Leak probe update No. 137.

Leak probe update No. 137.

Leak probe update No. 137.

Dubious and far-fetched ideas.
Aug. 12 2005 5:54 AM

Leak Probe Update No. 137

The investigation continues, unnamed officials say.

Our lips are sealed
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Our lips are sealed

WASHINGTON, D.C.—Investigators probing the leak of an official's name to the press have begun looking into a phone call, according to an official close to the investigation. The official, who asked not to be identified because of the sensitive nature of the investigation, said investigators were focusing on whether the phone call took place, who was speaking, and what they said to each other.

"The investigation is at a critical point," said one official, not the same one, who spoke on the condition that his name not be used because he was not authorized to speak to the press. But another official, speaking on background because he did not want to be seen as contradicting his superiors, said the investigation was only at "a point, but not a critical one."

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The key question facing investigators at this juncture is whether a highly placed official, whom they declined to name, spoke with a second official, whose identity is being kept secret. "That's the key question facing investigators at this juncture," said one official familiar with the investigation's progress who briefed reporters on a not-for-attribution basis because he doesn't really know what he's talking about. Although the first official's identity could not be learned, a law-enforcement source who requested anonymity because he told his wife he was "out of town for a few days on something big" confirmed that the official "was most likely someone in the government."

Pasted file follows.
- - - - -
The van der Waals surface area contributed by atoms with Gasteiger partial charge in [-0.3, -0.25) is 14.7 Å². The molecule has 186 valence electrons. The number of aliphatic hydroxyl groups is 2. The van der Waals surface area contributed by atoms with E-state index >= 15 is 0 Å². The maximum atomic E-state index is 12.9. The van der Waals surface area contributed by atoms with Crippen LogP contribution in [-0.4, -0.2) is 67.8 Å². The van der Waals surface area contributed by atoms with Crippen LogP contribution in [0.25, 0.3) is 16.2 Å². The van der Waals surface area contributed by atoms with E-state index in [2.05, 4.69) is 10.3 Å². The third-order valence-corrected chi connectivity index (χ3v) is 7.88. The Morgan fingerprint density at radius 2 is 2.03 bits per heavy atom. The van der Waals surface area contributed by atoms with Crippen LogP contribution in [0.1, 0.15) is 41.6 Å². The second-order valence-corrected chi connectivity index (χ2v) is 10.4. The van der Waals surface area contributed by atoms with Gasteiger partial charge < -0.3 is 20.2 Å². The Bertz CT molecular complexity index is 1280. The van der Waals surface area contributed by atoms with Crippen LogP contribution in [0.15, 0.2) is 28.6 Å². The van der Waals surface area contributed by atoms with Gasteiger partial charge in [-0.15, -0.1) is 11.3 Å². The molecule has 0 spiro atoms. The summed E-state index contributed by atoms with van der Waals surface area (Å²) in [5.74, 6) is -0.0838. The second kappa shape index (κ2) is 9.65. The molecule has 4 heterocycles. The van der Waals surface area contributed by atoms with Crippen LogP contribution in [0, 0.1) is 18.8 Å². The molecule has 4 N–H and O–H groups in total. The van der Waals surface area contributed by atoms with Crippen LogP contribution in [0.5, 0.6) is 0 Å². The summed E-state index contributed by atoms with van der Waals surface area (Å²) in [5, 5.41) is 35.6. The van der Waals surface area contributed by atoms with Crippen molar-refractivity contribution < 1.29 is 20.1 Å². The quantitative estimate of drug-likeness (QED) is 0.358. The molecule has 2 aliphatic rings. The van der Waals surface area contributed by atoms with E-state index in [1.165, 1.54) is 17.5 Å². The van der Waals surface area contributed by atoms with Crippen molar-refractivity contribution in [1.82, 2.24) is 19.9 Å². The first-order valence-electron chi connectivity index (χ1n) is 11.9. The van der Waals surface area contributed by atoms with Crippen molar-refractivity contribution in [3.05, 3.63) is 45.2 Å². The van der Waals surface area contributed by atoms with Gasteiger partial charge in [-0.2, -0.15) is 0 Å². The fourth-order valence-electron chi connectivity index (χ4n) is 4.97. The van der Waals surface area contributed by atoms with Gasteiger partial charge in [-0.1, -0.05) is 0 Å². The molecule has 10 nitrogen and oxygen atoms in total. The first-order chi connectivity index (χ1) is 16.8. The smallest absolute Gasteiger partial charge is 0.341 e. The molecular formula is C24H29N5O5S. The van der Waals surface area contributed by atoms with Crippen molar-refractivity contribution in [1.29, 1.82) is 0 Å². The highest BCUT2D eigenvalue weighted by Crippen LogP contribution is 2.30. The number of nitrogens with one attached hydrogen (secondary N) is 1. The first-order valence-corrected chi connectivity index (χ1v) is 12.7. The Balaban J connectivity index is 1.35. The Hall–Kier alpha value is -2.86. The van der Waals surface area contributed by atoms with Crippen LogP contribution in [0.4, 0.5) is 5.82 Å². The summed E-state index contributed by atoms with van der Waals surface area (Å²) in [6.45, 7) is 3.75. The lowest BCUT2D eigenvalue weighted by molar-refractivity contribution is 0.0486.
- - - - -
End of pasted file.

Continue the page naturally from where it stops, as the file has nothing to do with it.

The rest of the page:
In their efforts to trace the phone call, investigators may review phone records, said an official who is not directly involved with the investigation but carpools with at least one person who is. The General Accounting Office keeps records of all long-distance phone calls made by government officials to check against the phone bills. An official there, who refused to give her name to a reporter because she thought he was "getting fresh" with her, could not confirm yesterday whether investigators have requested those records.

For administration officials who have been keeping a close eye on developments in the investigation, yesterday's events were just another twist in a long-running saga that shows no signs of ending soon—unless, as one official suggested, investigators are close to wrapping up their probe. The official requested that his name not be published because it contains characters that aren't part of the English alphabet.